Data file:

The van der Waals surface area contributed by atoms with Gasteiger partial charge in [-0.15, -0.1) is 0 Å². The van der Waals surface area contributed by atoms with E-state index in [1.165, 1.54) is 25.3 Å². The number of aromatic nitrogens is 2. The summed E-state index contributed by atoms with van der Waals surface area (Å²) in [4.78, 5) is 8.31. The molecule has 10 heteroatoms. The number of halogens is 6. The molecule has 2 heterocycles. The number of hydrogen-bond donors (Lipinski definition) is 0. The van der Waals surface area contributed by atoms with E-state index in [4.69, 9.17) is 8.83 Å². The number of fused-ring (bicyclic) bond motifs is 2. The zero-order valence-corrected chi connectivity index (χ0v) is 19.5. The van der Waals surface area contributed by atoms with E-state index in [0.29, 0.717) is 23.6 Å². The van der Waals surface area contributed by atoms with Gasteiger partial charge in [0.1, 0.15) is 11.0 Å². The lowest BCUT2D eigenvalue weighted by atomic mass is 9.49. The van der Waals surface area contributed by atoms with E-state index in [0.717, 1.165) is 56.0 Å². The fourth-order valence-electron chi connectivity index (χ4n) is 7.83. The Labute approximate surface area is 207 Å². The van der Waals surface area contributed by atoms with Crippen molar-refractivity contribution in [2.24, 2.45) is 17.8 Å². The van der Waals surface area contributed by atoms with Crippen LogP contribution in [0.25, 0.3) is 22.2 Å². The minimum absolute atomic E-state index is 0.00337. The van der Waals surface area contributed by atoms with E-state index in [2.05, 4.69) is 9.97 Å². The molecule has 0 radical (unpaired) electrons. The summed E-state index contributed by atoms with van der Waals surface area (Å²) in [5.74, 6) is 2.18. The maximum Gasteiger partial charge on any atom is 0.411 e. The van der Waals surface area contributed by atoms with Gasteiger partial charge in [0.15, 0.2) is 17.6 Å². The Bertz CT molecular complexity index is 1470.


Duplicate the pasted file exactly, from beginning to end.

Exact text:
The van der Waals surface area contributed by atoms with Gasteiger partial charge in [-0.15, -0.1) is 0 Å². The van der Waals surface area contributed by atoms with E-state index in [1.165, 1.54) is 25.3 Å². The number of aromatic nitrogens is 2. The summed E-state index contributed by atoms with van der Waals surface area (Å²) in [4.78, 5) is 8.31. The molecule has 10 heteroatoms. The number of halogens is 6. The molecule has 2 heterocycles. The number of hydrogen-bond donors (Lipinski definition) is 0. The van der Waals surface area contributed by atoms with E-state index in [4.69, 9.17) is 8.83 Å². The number of fused-ring (bicyclic) bond motifs is 2. The zero-order valence-corrected chi connectivity index (χ0v) is 19.5. The van der Waals surface area contributed by atoms with E-state index in [0.29, 0.717) is 23.6 Å². The van der Waals surface area contributed by atoms with Gasteiger partial charge in [0.1, 0.15) is 11.0 Å². The lowest BCUT2D eigenvalue weighted by atomic mass is 9.49. The van der Waals surface area contributed by atoms with E-state index in [0.717, 1.165) is 56.0 Å². The fourth-order valence-electron chi connectivity index (χ4n) is 7.83. The Labute approximate surface area is 207 Å². The van der Waals surface area contributed by atoms with Crippen molar-refractivity contribution in [2.24, 2.45) is 17.8 Å². The van der Waals surface area contributed by atoms with Crippen LogP contribution in [0.25, 0.3) is 22.2 Å². The minimum absolute atomic E-state index is 0.00337. The van der Waals surface area contributed by atoms with E-state index in [2.05, 4.69) is 9.97 Å². The molecule has 0 radical (unpaired) electrons. The summed E-state index contributed by atoms with van der Waals surface area (Å²) in [5.74, 6) is 2.18. The maximum Gasteiger partial charge on any atom is 0.411 e. The van der Waals surface area contributed by atoms with Gasteiger partial charge in [0.15, 0.2) is 17.6 Å². The Bertz CT molecular complexity index is 1470.